Attaching a price to climate denialism

Updated

Climate deniers – a misguided club that features a whole lot of congressional Republicans – realize that their position is effectively cost-free. Sure, they’re likely doing irreparable harm to our collective future, but when GOP lawmakers routinely say ridiculous things about climate science, there’s no public backlash; there’s no drop in contributions; there’s no drop in the polls; and there’s no real political consequence.

The League of Conservation Voters is eager to change this political dynamic.

As The Hill reported yesterday, the LCV is launching a new ad campaign targeting several climate deniers in Congress, including this spot going after Rep. Mike Coffman (R-Colo.). It’s part of a $2 million ad campaign, which is a significant investment, especially in a non-election year.

Indeed, this is the second phase in the League of Conservation Voters’ offensive – the group launched this spot last week focused on Sen. Ron Johnson’s (R-Wis.) rejection of climate science. When the right-wing Wisconsinite complained about an “environmental jihad” against him, the LCV hit him again.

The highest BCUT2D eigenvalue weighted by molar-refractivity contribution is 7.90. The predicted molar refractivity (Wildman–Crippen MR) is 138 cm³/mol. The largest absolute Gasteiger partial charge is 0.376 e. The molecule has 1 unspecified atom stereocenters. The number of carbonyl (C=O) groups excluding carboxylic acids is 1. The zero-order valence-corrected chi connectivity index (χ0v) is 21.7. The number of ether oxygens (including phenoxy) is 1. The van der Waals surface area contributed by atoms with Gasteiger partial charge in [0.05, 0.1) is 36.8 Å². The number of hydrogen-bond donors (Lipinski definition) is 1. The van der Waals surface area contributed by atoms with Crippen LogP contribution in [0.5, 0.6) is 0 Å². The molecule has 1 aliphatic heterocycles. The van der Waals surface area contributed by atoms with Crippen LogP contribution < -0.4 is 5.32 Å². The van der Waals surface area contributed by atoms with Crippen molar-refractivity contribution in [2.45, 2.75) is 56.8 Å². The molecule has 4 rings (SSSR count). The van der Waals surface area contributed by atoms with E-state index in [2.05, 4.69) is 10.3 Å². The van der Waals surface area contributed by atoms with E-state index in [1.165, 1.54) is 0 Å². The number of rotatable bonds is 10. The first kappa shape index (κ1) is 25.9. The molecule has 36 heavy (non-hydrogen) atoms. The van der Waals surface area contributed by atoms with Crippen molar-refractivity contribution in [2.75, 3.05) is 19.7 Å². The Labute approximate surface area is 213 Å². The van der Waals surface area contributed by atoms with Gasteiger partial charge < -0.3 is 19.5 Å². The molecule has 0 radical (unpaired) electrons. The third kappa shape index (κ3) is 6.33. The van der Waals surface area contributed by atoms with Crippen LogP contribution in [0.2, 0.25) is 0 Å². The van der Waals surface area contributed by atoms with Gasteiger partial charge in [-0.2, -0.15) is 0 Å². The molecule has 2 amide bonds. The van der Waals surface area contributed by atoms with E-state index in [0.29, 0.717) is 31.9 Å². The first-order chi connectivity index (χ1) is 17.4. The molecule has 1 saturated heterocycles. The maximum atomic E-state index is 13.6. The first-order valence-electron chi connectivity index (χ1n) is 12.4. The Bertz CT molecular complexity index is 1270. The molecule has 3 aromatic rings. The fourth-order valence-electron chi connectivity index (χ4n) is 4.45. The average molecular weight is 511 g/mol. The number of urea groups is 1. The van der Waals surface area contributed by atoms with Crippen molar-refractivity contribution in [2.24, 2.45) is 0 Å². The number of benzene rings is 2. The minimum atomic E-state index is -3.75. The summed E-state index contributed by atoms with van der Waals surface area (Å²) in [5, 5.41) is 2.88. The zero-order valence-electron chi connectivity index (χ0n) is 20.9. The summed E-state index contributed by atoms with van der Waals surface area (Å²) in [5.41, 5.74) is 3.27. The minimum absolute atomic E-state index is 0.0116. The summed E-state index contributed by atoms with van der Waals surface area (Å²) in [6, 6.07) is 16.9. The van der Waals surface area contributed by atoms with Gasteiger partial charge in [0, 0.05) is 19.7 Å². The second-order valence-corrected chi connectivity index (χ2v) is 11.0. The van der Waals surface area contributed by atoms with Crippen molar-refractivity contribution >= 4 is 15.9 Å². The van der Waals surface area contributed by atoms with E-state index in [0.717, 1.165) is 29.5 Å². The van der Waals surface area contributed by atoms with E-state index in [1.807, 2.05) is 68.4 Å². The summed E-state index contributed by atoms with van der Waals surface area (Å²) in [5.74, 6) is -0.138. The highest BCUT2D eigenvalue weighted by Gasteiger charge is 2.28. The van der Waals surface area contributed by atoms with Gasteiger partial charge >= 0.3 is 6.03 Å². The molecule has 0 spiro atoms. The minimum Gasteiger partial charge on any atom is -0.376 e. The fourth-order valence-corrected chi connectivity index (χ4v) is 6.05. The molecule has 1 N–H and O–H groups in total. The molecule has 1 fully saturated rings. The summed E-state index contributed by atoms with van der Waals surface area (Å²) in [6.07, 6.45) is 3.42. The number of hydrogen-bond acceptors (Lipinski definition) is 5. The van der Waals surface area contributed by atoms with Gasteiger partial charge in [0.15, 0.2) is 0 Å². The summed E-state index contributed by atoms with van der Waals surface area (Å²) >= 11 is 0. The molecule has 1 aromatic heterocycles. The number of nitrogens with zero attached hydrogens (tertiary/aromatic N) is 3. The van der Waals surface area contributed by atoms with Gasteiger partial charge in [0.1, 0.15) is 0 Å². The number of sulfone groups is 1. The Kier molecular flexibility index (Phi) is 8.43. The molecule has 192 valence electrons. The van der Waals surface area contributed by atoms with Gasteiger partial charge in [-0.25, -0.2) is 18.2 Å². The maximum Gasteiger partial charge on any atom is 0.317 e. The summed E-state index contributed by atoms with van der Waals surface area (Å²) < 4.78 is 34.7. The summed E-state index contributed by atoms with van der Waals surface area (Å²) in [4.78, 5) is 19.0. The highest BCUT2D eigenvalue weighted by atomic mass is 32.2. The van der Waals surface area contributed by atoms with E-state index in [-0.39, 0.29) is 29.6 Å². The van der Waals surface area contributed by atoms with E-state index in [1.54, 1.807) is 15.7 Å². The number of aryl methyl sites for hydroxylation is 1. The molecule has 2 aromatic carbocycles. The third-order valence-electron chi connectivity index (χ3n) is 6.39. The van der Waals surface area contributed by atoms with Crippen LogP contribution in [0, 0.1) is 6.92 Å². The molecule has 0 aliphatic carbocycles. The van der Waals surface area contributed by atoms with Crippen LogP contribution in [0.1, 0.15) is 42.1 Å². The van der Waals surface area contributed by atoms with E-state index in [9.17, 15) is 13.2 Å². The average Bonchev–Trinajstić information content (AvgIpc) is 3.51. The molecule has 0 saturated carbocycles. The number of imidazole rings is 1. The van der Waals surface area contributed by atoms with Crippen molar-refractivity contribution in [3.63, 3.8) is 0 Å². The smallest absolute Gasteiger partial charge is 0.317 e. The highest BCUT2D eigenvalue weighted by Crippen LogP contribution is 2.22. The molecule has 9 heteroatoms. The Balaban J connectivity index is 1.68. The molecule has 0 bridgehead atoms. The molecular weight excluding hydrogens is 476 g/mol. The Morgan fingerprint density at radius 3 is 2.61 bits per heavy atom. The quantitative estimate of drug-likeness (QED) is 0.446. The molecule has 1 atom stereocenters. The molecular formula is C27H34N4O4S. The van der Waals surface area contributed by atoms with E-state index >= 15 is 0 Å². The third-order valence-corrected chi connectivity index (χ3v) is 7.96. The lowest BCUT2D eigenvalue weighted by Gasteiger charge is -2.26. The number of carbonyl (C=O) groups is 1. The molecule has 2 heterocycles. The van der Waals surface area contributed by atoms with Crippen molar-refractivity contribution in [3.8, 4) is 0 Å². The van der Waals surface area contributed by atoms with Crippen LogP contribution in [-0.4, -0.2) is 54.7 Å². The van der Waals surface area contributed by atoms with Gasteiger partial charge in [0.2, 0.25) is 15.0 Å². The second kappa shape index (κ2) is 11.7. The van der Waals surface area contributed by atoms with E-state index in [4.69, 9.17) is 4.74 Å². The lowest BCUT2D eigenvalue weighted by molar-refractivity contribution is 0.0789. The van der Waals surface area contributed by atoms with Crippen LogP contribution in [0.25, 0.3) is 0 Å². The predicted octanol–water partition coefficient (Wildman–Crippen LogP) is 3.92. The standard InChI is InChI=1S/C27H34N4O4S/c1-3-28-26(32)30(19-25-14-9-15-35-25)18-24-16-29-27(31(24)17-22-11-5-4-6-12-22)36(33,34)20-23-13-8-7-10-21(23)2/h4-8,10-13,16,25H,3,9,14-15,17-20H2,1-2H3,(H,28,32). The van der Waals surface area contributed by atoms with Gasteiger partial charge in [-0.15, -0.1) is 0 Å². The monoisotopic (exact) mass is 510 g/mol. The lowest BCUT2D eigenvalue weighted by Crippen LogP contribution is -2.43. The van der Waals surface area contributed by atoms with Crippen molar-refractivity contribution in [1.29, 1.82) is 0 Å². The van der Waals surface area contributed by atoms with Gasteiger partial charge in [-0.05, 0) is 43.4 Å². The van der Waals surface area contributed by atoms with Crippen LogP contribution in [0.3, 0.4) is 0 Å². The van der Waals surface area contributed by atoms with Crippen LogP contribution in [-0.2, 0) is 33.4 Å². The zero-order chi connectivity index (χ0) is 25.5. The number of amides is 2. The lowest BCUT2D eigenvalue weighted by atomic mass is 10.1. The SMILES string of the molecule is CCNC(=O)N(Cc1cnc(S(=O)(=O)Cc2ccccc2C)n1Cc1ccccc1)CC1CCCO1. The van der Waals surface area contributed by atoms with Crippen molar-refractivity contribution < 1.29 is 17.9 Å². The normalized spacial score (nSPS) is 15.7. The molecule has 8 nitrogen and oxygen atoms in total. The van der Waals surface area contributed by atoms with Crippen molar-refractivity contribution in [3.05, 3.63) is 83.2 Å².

As Greg Sargent recently explained, “It’s long been a source of frustration for environmentalists that expressions of rank climate denialism are not anywhere near as politically toxic as crazy comments about abortion, birth control, or immigration have historically proven. Climate denialism does not meet the widespread condemnation that greets the sort of statements on immigration and abortion you hear from the likes of Steve King or Todd Akin (who lost his Senate race as a result).”

The League of Conservation Voters’ campaign marks one of the first meaningful, national efforts in recent memory to turn up the heat, so to speak, on those who deny the scientific reality. It’s not about winning an election – Johnson isn’t up until 2016 – it’s about changing a conversation, creating political disincentives, and providing a foundation for activism.

More power to ‘em.

Ron Johnson and Global Warming

Attaching a price to climate denialism

Updated